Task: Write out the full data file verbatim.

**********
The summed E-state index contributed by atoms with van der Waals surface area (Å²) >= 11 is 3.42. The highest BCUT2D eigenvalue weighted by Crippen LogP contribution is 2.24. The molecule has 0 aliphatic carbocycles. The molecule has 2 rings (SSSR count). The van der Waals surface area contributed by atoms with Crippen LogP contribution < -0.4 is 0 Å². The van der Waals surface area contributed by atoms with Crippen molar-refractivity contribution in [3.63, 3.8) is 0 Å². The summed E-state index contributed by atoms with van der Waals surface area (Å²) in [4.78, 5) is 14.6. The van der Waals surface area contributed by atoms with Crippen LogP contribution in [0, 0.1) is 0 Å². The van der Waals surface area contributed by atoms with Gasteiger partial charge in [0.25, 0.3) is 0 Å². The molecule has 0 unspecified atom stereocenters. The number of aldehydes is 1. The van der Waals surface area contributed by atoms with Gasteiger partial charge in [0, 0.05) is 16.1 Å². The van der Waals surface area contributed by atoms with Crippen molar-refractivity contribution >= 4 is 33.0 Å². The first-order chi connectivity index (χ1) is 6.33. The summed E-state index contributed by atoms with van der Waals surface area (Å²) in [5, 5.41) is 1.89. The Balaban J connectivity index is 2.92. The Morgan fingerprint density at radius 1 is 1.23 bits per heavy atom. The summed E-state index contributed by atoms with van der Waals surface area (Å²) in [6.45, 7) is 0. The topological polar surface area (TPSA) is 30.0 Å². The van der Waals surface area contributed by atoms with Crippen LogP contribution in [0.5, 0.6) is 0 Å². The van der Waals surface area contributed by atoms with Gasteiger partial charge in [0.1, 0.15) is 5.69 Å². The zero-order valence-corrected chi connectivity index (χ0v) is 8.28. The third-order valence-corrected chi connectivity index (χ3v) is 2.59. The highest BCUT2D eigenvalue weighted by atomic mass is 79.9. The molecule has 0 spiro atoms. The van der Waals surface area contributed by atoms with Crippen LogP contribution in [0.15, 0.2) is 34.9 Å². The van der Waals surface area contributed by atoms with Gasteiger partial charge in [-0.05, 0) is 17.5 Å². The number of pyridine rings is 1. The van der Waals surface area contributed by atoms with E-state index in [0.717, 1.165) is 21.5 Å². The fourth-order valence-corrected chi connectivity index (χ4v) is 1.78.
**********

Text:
The summed E-state index contributed by atoms with van der Waals surface area (Å²) >= 11 is 3.42. The highest BCUT2D eigenvalue weighted by Crippen LogP contribution is 2.24. The molecule has 0 aliphatic carbocycles. The molecule has 2 rings (SSSR count). The van der Waals surface area contributed by atoms with Crippen LogP contribution < -0.4 is 0 Å². The van der Waals surface area contributed by atoms with Crippen molar-refractivity contribution in [3.63, 3.8) is 0 Å². The summed E-state index contributed by atoms with van der Waals surface area (Å²) in [4.78, 5) is 14.6. The van der Waals surface area contributed by atoms with Crippen LogP contribution in [0, 0.1) is 0 Å². The van der Waals surface area contributed by atoms with Gasteiger partial charge in [0.25, 0.3) is 0 Å². The molecule has 0 unspecified atom stereocenters. The number of aldehydes is 1. The van der Waals surface area contributed by atoms with Gasteiger partial charge in [0, 0.05) is 16.1 Å². The van der Waals surface area contributed by atoms with Crippen molar-refractivity contribution >= 4 is 33.0 Å². The first-order chi connectivity index (χ1) is 6.33. The summed E-state index contributed by atoms with van der Waals surface area (Å²) in [5, 5.41) is 1.89. The Balaban J connectivity index is 2.92. The Morgan fingerprint density at radius 1 is 1.23 bits per heavy atom. The summed E-state index contributed by atoms with van der Waals surface area (Å²) in [6.45, 7) is 0. The topological polar surface area (TPSA) is 30.0 Å². The van der Waals surface area contributed by atoms with Crippen LogP contribution in [0.5, 0.6) is 0 Å². The van der Waals surface area contributed by atoms with Gasteiger partial charge in [0.1, 0.15) is 5.69 Å². The zero-order valence-corrected chi connectivity index (χ0v) is 8.28. The third-order valence-corrected chi connectivity index (χ3v) is 2.59. The highest BCUT2D eigenvalue weighted by atomic mass is 79.9. The molecule has 0 spiro atoms. The van der Waals surface area contributed by atoms with Crippen LogP contribution in [0.15, 0.2) is 34.9 Å². The van der Waals surface area contributed by atoms with Gasteiger partial charge in [-0.05, 0) is 17.5 Å². The number of pyridine rings is 1. The van der Waals surface area contributed by atoms with E-state index in [0.717, 1.165) is 21.5 Å². The fourth-order valence-corrected chi connectivity index (χ4v) is 1.78.